“We were in conversation with a team member from the accounts department of one of the most prominent marketplaces in India, trying to check facts and figures. He and I were going to and fro over email, trying to arrive at a mutually agreed formula and format. Then he had the audacity to say on email, ‘There is no specific format and if you are qualified CA, you should know better than me how to do the reconciliation’,” revealed Nidhi Agarwal of Kaaryah to SheThePeople.TV about her rendezvous with mansplaining or manterpretation.
She added, “This is when my Head of Business Development (also a woman who means business – quite literally) jumped in to say “If there is any confusion, you better discuss that nicely”. And I backed it with “Please don’t cross your line! And for sure don’t forget you’re a professional… it’s unacceptable to disrespect KAARYAH’s CEO’s office.”
“I was in an internal strategy meeting doing a pitch and the only woman in the room of 8-10 men. While I was supposed to present, my male colleague kept on interrupting during the presentation — reiterating the same points I was making”- Sarika Bhattacharya of BD Foundation
Search Google for the definition of mansplaining, and you’ll get this, “(of a man) explain (something) to someone, typically a woman, in a manner regarded as condescending or patronizing.”
Even as women are going places with organising and building companies, there is still a dearth of men who can come out of their alpha male shell and accept women as experts too. Imagine how demeaning it sounds when a CA who worked in MNCs and has an experience of over a decade-and-a-half in the field has to hear from a man trying to explain what she has been good at for such a long time. Frustrating, right?
Sarika Bhattacharya, founder of BD Foundation, also had an anecdote to share, “This was some 8 years ago during my banking career. I was in an internal strategy meeting doing a pitch and the only woman in the room of 8-10 men. While I was supposed to present, my male colleague kept on interrupting during the presentation — reiterating the same points I was making. The boss was also more inclined towards listening to him.”
However, Sarika did not leave it at that and put her foot down as she told her colleagues, “It’s great that you are such an amazing listener and reinforcing my points. After all, it’s not every day that I get such awesome group of forward looking professionals who listen to a woman’s point of view so attentively. Thank you for being a great audience.” She then walked out of the meeting.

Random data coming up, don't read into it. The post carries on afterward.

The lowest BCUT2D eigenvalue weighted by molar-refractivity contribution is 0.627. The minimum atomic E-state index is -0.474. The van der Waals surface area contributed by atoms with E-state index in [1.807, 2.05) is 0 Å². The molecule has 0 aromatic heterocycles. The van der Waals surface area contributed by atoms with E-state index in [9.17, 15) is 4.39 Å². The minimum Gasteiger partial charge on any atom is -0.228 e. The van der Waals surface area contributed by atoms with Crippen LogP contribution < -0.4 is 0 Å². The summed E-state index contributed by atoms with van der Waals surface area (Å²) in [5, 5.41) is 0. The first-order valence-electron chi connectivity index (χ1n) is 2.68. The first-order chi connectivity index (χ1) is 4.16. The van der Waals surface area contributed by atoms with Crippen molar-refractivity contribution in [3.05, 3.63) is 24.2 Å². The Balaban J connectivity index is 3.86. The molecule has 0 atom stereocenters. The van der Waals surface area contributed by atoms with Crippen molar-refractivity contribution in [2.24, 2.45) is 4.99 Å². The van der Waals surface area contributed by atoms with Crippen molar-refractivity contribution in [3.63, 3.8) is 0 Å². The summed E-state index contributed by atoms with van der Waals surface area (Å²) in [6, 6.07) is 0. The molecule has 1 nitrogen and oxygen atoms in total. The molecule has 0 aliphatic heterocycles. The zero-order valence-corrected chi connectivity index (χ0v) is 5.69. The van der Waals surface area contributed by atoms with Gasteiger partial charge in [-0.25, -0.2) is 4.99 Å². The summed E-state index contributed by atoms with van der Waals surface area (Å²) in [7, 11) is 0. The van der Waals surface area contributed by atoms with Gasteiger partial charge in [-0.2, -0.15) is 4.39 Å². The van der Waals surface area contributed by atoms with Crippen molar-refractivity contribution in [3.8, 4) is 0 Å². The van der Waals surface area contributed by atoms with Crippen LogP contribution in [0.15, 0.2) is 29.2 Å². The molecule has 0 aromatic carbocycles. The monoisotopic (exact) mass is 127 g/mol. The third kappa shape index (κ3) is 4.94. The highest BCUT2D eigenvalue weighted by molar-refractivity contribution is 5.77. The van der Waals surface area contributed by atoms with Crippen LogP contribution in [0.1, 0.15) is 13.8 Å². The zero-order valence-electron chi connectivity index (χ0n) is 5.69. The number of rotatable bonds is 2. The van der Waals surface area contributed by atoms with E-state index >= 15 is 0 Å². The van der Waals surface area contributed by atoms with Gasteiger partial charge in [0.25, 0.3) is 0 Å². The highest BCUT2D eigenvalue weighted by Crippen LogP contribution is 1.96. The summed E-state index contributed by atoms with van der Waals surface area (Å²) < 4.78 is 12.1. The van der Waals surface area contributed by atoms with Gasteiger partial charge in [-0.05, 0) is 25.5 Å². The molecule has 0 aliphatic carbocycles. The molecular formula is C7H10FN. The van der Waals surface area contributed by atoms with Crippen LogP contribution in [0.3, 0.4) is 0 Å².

This is a classic example of why we need more women in a board meeting. Firstly, it takes so much more confidence and passion for your work to be the only woman on a board. And then to be met with such behaviour as Sarika’s only makes it worse. And reports have claimed time and again that companies make better profit and more gender sensitized decisions when women are more involved in its functioning.
“After about 2 hours of brainstorming when we have neatly categorised each other’s responsibilities, he starts telling me how I must approach my side of the load — that is the design and creative parts. I heard out the gentleman who had a vast experience in operations tell me about how women’s workwear should be!”- Nazia Erum
Entrepreneur, Nazia Erum, who has founded her own brand of Indian workwear brand with The Luxury Label, shared her experience of mansplaining. She recollected, “I was having a very long session with a prospective business partner for The Luxury Label. We discussed the deck, variables, graphs and shares of each other’s workload. After about 2 hours of brainstorming when we have neatly categorised each other’s responsibilities, he starts telling me how I must approach my side of the load — that is the design and creative parts. I heard out the gentleman who had a vast experience in operations tell me about how women’s workwear should be!”
“He felt obliged to go into great lengths about women’s bodies and western influences on our dressing. It was absurd to hear him suddenly launch into this sermon, especially when he knew I had spoken at length about the conditioning of our sartorial choices in my TEDx talk. The icing on the cake and deal breaker was when he ended up asking me to ‘consult’ my hubby or father before signing the deal. I don’t need to spell out that there was no deal after that from my end!”
Many of us can resonate to Nazia’s situation as we are told to ‘consult’ the male members in the family to sign a deal. Nazia is running her own business. She knows what workwear she wants to deliver in the market. She has a broader understanding of what works with women and what not. She is better equipped to take decisions for ‘her own business’ and yet she was asked by a man to first check with her father or husband. These are just some instances that comprise manterpretation at workplace.
Everyone comes to work or start a company after they gain the necessary knowledge and understanding about the work they are going to be doing. Then how does gender becomes a core of who knows their job better? Today, as we are becoming aware of our rights and finding our voices, it is crucial to address this concern and take people for what they know about and not what gender they belong to.
Picture credit- Huffington Post
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